On a chance visit to an adoption centre 18 years ago, Dr Aloma Lobo and her husband David came to know of a tiny infant abandoned because of a genetic disorder. Wrapped in a white sheet, the two-week-old girl was unlike any newborn the couple had seen. The skin on her tiny body appeared dry and scaly and she had no eyelids due to a rare genetic condition called Icthyosis. They decided to take little Nisha home as their child, even though they already had four grownup children of their own. Nisha’s story came into the spotlight when she was featured in an advertisement by Procter & Gamble’s product Vicks. Titled “touch of care”, the video captures the joy of adoption.
Paromita Gupta – Bald and badass
Paromita Gupta grew up bald because of a condition called alopecia, which leads to rapid hairfall. She was bullied throughout school, and even locked up in the bathroom with both children and adults being mean to her on more than one occasion. After completing her master’s degree in English literature and a course in publishing, Paromita moved to Bengaluru for an internship, where she also had her first proper haircut at a salon. Currently, Paromita heads marketing initiatives at the CoWrks Foundry, CoWrks’ business accelerator for early-stage startups building solutions in healthcare, urban tech, enterprise tech, and social enterprise.
Vandana Shah – Intrepid lawyer and entrepreneur
Vandana Shah was pushed out of her marital home by her in-laws at the unearthly hour of 2 am. She had just Rs 750 in her pocket and nowhere to go. When she walked out, she promised herself that she would someday, amount to something in life. At the age of 28, she studied law and has, since then, helped change thousands of lives as a divorce lawyer. Vandana has also set up India’s first non-judgmental divorce support group for those going through a divorce, challenging a patriarchal middle-class society that has different rules for women. The Mumbai-based lawyer also claims to have launched the world’s and India’s first legal app, DivorceKart, that aims to answer all legal queries regarding divorce instantly.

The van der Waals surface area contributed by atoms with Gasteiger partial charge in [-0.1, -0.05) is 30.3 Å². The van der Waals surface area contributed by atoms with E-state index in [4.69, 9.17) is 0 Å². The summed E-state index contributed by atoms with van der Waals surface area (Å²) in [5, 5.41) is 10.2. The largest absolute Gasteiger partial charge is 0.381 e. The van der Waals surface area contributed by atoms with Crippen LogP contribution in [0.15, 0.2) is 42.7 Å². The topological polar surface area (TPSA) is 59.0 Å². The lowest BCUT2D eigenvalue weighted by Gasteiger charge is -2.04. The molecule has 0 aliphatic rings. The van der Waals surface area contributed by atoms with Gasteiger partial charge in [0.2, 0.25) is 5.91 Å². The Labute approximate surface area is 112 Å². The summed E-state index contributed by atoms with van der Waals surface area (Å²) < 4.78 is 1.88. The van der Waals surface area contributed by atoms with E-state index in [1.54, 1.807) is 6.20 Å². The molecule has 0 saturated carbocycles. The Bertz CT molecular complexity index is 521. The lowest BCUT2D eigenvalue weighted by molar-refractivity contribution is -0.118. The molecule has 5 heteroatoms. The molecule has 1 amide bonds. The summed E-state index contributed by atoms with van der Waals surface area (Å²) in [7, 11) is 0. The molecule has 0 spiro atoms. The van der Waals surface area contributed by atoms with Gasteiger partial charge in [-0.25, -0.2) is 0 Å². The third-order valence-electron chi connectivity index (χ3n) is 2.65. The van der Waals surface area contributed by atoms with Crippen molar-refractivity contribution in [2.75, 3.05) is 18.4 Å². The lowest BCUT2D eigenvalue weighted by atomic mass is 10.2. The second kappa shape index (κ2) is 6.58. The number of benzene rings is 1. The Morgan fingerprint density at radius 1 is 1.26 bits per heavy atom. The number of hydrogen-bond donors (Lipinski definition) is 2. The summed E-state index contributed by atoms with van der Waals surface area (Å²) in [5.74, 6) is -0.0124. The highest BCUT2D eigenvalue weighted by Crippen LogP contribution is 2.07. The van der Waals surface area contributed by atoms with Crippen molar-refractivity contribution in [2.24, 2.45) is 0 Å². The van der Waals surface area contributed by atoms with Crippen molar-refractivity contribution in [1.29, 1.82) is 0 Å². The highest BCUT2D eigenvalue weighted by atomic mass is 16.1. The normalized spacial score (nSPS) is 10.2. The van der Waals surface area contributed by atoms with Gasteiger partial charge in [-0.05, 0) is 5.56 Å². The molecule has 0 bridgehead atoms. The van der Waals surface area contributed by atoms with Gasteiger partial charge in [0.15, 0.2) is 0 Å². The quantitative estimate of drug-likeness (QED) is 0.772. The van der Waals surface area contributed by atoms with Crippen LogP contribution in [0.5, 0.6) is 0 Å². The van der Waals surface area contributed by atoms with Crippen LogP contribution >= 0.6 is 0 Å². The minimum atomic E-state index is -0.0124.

She left home with just Rs 750 and a determination to succeed. Today, she is a successful divorce lawyer: the story of Vandana Shah
Rekha Karthikeyan – The calling of the deep seas
Thirty-nine-year-old Rekha Karthikeyan is India’s first and only fisherwoman who has a licence from the Central Marine Fisheries Research Institute (CMFRI) for deep sea fishing. Hailing from Chettuva from Thrissur district in Kerala, Rekha started to accompany her husband Karthikeyan into the sea to help him and also supplement the family income. Initially she did not know how to swim and was seasick most of the time. But her determination to provide a good life to her four daughters kept her going. After becoming the first licensed fisherwoman, Rekha began to receive a lot of media attention. She received several prestigious awards, including the Kairali People TV’s Jwala Award from film actor Mammootty.
Anmol Rodrigues – Changing perceptions
When Anmol Rodriguez was two months old, her father threw acid at her mother. Her mother died from the burns and Anmol, who was on her lap, was left with a disfigured face, permanent scars, and nowhere to go. Anmol was raised at Shree Manav Seva Sangh orphanage in Mumbai where she received quality education and care without any discrimination. She completed her bachelor’s in computer applications and was selected to work for a private company. She was fired because the management felt that her face invited a lot of attention. Today, she works for an organisation called Kineer that works towards LGTBQ rights. Anmol was recently selected to be the face of Clovia’s recently launched line of nightwear and is hoping to work with other brands as well.
Devika Malik – A leading voice for the disabled
Devika Malik was born a premature baby with acute neonatal jaundice and hemiplegia, and was paralysed on one side of the body. Her disability did not stop her from becoming an international para-athlete. In five years, she won eight national and three international medals in para-athletics. Devika co-founded the Wheeling Happiness Foundation in 2014 to support and enable people with disability in sports. It provides access to sports equipment, and helps people with disability overcome challenges, including emotional, social, and financial problems. For her efforts, Devika received recognition from Prime Minister Narendra Modi, and was awarded the Queen’s Young Leader Award by Queen Elizabeth II at Buckingham Palace in London in 2015.
(Edited by Teja Lele Desai)